I recently attended an award evening at the school my children go to and they had a motivational speaker in the middle of the prize giving.
He was an Olympic swimmer and he had fifteen minutes in which to tell the hundreds of children and parents how great they can be if they apply themselves.
His message (I garnered) is to be the best version of yourself that you can be and work hard to achieve that goal. By working closely with his coach, he told us, he had managed to reach the Olympics.
He began his speech by telling us that as he drove to the school, he’d changed his mind about what he was going to talk about and how he was going to approach the subject. He kept repeating bits of his story unnecessarily and had a nervous habit of fiddling with the microphone lead. There were lots of ‘ums’ and ‘ahs’ in his delivery and his fractured story ended in a muddled conclusion. He overran his time by a considerable margin and even commented upon the fact from the stage. He then mentioned (to my dismay) that he would be taking questions after he’d finished! I assume it was an alarmed disapproving look from the head that made him amend that statement to, he would be available for questions after the event if anyone wanted to ask him anything. I sensed some relief from the audience in the hot and stuffy assembly hall when he finished his speech.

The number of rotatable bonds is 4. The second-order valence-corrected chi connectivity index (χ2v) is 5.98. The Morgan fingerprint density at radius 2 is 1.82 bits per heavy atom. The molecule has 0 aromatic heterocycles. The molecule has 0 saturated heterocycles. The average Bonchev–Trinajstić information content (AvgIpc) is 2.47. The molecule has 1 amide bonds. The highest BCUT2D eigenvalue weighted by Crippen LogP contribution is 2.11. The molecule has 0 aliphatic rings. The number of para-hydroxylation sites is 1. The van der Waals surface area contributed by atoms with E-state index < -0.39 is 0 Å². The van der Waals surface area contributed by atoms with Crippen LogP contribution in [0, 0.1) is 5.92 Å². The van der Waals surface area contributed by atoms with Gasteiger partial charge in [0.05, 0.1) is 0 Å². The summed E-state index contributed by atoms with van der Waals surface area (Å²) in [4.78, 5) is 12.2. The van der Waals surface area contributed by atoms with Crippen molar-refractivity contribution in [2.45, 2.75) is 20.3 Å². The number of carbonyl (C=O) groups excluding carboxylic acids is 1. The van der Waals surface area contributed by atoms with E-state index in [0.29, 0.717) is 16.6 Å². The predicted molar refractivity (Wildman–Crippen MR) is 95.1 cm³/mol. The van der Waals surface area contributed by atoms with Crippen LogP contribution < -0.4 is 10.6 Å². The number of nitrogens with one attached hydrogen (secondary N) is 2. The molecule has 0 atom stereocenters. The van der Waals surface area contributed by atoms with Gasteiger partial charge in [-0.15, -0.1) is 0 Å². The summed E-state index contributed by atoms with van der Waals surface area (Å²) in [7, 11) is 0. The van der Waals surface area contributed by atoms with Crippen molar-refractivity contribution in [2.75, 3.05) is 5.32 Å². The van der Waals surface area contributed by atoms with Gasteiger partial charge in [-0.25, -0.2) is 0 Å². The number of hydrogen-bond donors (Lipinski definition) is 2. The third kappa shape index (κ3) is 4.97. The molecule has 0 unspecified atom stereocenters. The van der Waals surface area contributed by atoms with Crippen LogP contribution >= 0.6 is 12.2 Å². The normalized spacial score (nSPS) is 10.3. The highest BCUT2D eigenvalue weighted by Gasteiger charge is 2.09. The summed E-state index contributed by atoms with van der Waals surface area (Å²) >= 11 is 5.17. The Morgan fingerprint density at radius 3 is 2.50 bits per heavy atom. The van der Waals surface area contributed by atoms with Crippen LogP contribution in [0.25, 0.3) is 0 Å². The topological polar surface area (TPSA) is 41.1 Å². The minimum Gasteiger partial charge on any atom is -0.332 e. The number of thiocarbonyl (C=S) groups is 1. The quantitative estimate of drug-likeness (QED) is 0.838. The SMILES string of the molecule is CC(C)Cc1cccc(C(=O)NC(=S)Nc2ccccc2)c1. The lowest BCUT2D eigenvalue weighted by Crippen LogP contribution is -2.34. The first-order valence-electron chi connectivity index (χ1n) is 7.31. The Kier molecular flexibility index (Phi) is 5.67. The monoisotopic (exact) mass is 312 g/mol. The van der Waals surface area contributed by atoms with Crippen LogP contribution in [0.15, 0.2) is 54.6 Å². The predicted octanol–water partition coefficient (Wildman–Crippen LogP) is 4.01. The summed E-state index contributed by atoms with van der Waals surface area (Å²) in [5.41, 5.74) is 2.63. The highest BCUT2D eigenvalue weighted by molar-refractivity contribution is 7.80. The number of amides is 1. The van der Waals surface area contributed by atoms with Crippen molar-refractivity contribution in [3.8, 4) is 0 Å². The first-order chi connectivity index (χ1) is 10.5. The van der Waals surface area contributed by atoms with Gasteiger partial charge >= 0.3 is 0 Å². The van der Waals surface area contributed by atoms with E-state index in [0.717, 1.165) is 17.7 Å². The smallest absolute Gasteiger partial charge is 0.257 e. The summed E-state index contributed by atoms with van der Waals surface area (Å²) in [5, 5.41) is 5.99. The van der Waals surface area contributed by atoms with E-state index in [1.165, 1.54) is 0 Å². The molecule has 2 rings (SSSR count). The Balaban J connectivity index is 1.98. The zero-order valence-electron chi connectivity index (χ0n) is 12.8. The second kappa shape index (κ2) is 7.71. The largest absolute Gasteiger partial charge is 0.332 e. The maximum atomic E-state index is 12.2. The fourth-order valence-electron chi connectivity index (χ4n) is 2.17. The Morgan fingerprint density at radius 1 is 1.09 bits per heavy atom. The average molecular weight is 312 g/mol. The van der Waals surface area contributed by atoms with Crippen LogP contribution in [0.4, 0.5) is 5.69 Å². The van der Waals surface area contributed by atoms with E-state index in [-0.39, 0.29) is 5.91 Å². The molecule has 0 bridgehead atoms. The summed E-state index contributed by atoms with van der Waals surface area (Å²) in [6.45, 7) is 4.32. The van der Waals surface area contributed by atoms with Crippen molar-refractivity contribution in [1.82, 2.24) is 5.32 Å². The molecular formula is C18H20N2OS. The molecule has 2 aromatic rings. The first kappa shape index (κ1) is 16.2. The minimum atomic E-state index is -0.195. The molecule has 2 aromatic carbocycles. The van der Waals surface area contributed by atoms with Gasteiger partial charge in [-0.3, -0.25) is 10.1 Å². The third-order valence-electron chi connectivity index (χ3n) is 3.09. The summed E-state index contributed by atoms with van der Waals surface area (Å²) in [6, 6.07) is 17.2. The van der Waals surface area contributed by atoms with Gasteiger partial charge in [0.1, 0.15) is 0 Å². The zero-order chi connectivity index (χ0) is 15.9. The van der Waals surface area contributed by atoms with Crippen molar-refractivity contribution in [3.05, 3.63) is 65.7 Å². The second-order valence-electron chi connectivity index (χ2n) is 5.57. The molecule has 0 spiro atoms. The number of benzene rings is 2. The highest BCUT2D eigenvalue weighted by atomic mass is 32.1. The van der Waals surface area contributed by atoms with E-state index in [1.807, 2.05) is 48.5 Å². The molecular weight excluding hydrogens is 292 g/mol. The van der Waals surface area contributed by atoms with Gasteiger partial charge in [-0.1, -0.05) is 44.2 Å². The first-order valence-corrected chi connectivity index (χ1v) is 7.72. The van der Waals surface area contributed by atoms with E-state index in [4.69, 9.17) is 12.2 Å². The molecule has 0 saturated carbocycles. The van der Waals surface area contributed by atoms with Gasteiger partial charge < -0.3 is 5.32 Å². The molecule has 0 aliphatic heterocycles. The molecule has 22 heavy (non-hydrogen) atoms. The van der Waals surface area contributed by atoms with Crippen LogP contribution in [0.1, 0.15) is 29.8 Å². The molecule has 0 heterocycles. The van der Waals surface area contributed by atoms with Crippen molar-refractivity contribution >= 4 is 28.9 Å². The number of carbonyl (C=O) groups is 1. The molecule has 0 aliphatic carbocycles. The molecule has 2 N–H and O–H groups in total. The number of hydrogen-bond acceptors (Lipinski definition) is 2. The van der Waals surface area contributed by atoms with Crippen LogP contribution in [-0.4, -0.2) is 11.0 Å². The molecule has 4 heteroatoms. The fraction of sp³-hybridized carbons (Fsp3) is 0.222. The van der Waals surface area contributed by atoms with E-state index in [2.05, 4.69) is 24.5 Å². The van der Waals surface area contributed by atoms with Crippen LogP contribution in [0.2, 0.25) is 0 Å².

The thing is this; throughout his speech he kept referring to his coach and how important he was in disciplining him and guiding him through his career. Presumably, he wouldn’t have got to the Olympics without a coach.
So why didn’t he have a coach for his speaking career? He said he travelled the country giving speeches so public speaking must be a career of sorts for him (I’m guessing that he doesn’t have a speaking coach because any decent one would have sorted out of his fundamental mistakes immediately).
I couldn’t help but compare his approach to speaking with his approach to swimming.
He changed his mind about his speaking strategy on the drive to the school – did he do the same before a swimming race?
He kept repeating bits of his story – when he was swimming in a race, did he think to throw in some unnecessary strokes or was he going to make every stroke count?
He didn’t seem aware of his nervous habits – did he not exhaustively study video footage of his swimming technique to discover where improvements could be made?
He didn’t read his brief – if he’s racing in the 100m butterfly, does he turn it into a 10,000m breast stroke just because he feels like it?
He was determined to be the best version of himself that he could be – except when he’s speaking, presumably?
As a professional speaker myself, these contradictions were glaringly obvious but I sensed that the audience, in the sultry heat, simply weren’t engaged with his narrative. I asked my daughter afterwards if she liked his speech and she shrugged her shoulders and said she wasn’t interested in sports. This told me everything I needed to know: the speaker didn’t realise that his sport story is meant to be an allegory for his much bigger message – be the best version of yourself that you can be. His technique needs to improve if he’s to compete in the race for the hearts and minds of school learners.
So why didn’t an Olympian realise that public speaking is a different field of excellence and that its skills can be learned? Why didn’t he know that experienced practitioners can help other speakers avoid basic errors? Every top sports-person has a coach, no matter how good they are, why is speaking so poorly regarded by many practitioners?